It's "Clean Zone" season out by the Fair Grounds.
Another Jazz Fest, another stern warning from City Hall for local entrepreneurs looking to cash in by selling parking spots, souvenirs or other goods.If you read NOLA.com on a regular basis, you'd get the impression that "Entrepreneur Week" lasts for at least six months out of the year. It must finally be over. This city of start-ups sure does enjoy sending mixed signals.
Over the past few years, Mayor Mitch Landrieu’s administration has taken a strict approach during the New Orleans Jazz and Heritage Festival, enforcing laws that say anyone wanting to operate a parking lot on commercially zoned property must get a permit.
A city-issued reminder this week reiterated that position and also warned that police will be “aggressively” enforcing rules against transient vendors selling goods from cars or trucks within the festival’s “clean zone,” a wedge of territory bounded by Florida Avenue, North Broad Street, Esplanade Avenue and Bayou St. John. Signs have appeared near the Fair Grounds reminding would-be hawkers about the rules.
As Mominem notes in a comment to a previous post, New Orleans has a reputation for flexibility regarding "gray market" activity. Informal vendors have sold homemade art, crafts, food, hucklebucks, etc. out of their own homes or carts for decades while facing occasional but often light official restriction.
Long before the laws governing gourmet food trucks became a newsworthy controversy, mobile food vendors like this one were frequently found at or near the city's outdoor festivals, second lines, or Mardi Gras parades.
At Mardi Gras 2006, the pirate seen here acquired her bottle of pink wine from the smugglers pictured just over her shoulder in the background.
From time to time there are efforts to rein some of this stuff in.
Here are some guys being cited for unlicensed beverage sales outside of the Superdome last year in accordance with a stepped up enforcement effort.
I took a bike ride through the "Clean Zone" Sunday afternoon. There were the usual offerings of "Ice Cold Water One Dollar" available but not much other street vending in evidence. I did happen upon a "for display purposes only" set up of handicraft handbags. Also there was a guy with a cart full of goofy political paraphernalia including even a "Cliven Bundy for President" T-Shirt. It's hard to imagine much of that was selling but you never know.
Anyway, so in keeping with the entrepreneurial spirit that makes our city so great, I'm pitching some ideas for local TV production. Everyone knows the Louisiana film tax credit is the surest get-rich-quick scheme going around here these days.. if you can stay out of jail, that is. Or until the interstate grifting competition finally catches up with Louisiana which could start happening any day now.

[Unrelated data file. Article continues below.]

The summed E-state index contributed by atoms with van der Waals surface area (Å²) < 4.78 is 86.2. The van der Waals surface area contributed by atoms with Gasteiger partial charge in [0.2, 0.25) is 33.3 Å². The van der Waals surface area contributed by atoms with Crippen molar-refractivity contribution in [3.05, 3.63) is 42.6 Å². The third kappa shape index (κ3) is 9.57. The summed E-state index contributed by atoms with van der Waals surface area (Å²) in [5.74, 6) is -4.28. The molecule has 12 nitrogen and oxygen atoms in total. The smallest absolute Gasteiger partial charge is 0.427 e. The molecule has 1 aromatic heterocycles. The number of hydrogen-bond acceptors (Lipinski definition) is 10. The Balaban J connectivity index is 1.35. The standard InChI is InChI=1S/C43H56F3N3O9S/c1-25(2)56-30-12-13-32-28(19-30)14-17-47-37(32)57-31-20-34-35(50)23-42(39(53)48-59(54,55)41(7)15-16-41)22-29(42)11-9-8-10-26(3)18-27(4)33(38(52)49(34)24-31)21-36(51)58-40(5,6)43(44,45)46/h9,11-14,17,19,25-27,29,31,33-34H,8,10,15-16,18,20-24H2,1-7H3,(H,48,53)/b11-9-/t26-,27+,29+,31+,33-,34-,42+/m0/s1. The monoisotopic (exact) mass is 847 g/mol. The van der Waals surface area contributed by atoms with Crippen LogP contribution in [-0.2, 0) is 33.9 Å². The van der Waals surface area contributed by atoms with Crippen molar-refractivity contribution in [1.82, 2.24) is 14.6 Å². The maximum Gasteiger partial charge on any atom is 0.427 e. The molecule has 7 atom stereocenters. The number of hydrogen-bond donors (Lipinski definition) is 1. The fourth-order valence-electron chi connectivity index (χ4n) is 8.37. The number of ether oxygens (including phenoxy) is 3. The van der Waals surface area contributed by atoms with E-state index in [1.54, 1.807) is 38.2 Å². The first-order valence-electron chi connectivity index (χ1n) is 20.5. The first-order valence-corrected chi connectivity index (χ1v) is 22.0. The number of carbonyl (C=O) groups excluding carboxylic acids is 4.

In the meantime we need to get these ideas up and available for immediate financing.
1) Name That Decibel. Contestants walk the first eight blocks of Bourbon Street and guess the loudness at which they are hearing various house bands perform Don't Stop Believin' along the way. Hosted by Drew Ward.
2) Amazing Race Uptown Teams have to perform a variety of tasks that require them to traverse the many Uptown construction zones. The degree of difficulty increases as afternoon thunderstorms begin to flood the side street detours.
Points may be awarded for ingenuity. For example last weekend our familiar four year old neighborhood sinkhole was finally filled in.
As you can probably tell, this wasn't accomplished through any official city agency. Instead, in keeping with the NOLA hustlin' tradition of improvisation, a free acting community fellow arrived and shoveled dirt into it from the back of an El Camino.
I'm not sure what's next for the sinkhole. I've thought about putting up a Maypole there but Menckles has already planted some sunflower seeds so we'll have to wait to see if those come in before anything else happens.
3) Project Fairgrounds Tim Gunn stands at the gate and scrutinizes Jazzfest attendees' outfits for controversial themes.
On Saturday (April 26), Greenpeace flew a banner over the New Orleans Jazz Fest with a message aimed at Shell, the festival's sponsor: "Love Jazz Fest; Hate Oil Spills." For 30 minutes, until several NOPD officers escorted the Greenpeace members out, the protest took place inside the gates.Extra points deducted for protesters who don't even take the time to match their complaint to the venue.
The group passed out paper fans and post cards criticizing Shell's efforts to drill in the arctic. Two of them held Jazz Fest-style poles that featured half a polar bear's face and half of Shell's logo with a devil's horn added.A dying Louisiana coastline and its inhabitants might find that a little tacky.
Any contestant singled out by Gunn will be given a sun hat, Hawaiian shirt, and sandals to wear for the rest of the day.
4) Park That Bike Simple concept. Much harder than you may think, though.
So those are my TV hustles. If you're in for financing any of these let me know and I'll get you in touch with my agent Kevin Houser.